Minister of International Development Marie-Claude Bibeau stands with Foodgrains Bank supporters from across the country who delivered over 8,000 I Care postcards to her on World Food Day. (Photo credit: Shaylyn McMahon)
MPs from all parties hear that Canadians care about ending global poverty and hunger during Hunger on the Hill event
Ottawa, O.N.—Over 8,000 I Care postcards from across Canada were delivered to the Minister of International Development by Canadian Foodgrains Bank supporters on World Food Day.
The postcards were accepted by the Minister of International Development on behalf of the Prime Minister. The postcard campaign will continue through the next 12 months. The postcards contain the message that Canadians care about ending global poverty and hunger and urge an increase to Canada’s support for vulnerable people around the world.
“We are very pleased that Minister Bibeau took the time to listen to volunteers and receive the message from thousands of Canadians for an increase in Canada’s contribution to ending world hunger,” says Foodgrains Bank executive director Jim Cornelius.
“Aid is an important tool to end global poverty,” he says. “The world has made significant progress in reducing the number of hungry people worldwide over the past 25 years, but more needs to be done. We hope Canadians will send thousands of additional postcards to the Prime Minister in the coming months.”
The postcard presentation was part of a larger event on Parliament Hill that brought together volunteers from across Canada and staff from the Foodgrains Bank and its members to learn about global hunger and advocacy and then meet with members of Parliament. In the end they met with 42 individual members of Parliament, sharing the message that Canadians want to see more people around the world with the ability to enjoy full, peaceful and productive lives.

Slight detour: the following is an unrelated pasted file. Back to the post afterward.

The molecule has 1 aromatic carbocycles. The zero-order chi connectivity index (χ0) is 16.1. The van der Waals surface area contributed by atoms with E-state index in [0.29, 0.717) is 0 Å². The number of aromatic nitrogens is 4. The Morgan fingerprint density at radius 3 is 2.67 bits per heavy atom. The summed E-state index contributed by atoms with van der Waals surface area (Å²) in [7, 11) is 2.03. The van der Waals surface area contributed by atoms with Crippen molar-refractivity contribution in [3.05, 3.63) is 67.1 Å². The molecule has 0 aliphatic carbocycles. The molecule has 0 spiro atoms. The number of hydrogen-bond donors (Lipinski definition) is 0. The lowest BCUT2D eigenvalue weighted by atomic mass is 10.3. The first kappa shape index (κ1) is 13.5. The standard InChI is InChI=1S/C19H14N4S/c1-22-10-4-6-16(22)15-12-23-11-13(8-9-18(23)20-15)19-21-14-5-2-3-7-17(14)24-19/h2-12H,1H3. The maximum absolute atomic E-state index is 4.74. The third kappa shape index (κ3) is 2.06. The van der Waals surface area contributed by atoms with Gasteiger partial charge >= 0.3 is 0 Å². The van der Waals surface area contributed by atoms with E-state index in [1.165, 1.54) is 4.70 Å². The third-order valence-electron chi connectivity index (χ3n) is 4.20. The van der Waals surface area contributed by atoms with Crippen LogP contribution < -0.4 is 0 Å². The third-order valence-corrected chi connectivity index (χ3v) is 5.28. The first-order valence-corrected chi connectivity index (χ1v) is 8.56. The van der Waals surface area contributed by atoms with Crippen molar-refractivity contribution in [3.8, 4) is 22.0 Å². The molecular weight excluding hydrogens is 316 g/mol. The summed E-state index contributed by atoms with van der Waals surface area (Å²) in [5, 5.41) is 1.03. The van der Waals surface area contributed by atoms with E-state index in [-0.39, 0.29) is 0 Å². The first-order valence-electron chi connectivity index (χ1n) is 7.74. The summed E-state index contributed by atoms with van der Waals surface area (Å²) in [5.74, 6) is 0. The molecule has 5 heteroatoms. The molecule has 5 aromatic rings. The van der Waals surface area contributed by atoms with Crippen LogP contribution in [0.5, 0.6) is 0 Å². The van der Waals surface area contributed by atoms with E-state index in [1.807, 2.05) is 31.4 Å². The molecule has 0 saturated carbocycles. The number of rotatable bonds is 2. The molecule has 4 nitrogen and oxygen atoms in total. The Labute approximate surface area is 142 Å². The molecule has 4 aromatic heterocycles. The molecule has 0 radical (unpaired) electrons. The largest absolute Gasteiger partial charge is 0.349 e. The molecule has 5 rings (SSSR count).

For participant April MacHattie of Truro, Nova Scotia, the three-day event was an opportunity to learn about using her voice as a Canadian to share her beliefs with her elected officials.
She notes that although she has cared about helping people in poverty around the world for a number of years, politics and the political process weren’t something that had previously interested her—but the opportunity to learn more was why she signed up for the Hill Day.
“We do what we can as individuals to have an impact,” she says. “But the government has the means to have a much bigger impact if we let them know that we care about helping the people who need it.”
“We have so much abundance in Canada—I was surprised we spend so little on aid. But we have the means to make a big impact, and we need to let the government know it’s something we care about.”
The I Care postcard campaign and the Hill Day are part of the larger I Care campaign of the Foodgrains Bank that has the goal of sharing the message with the Canadian government that Canadians care about ending global poverty and hunger.
To learn more about the I Care campaign, order postcards, or learn other ways to get involved, visit www.foodgrainsbank.ca/icare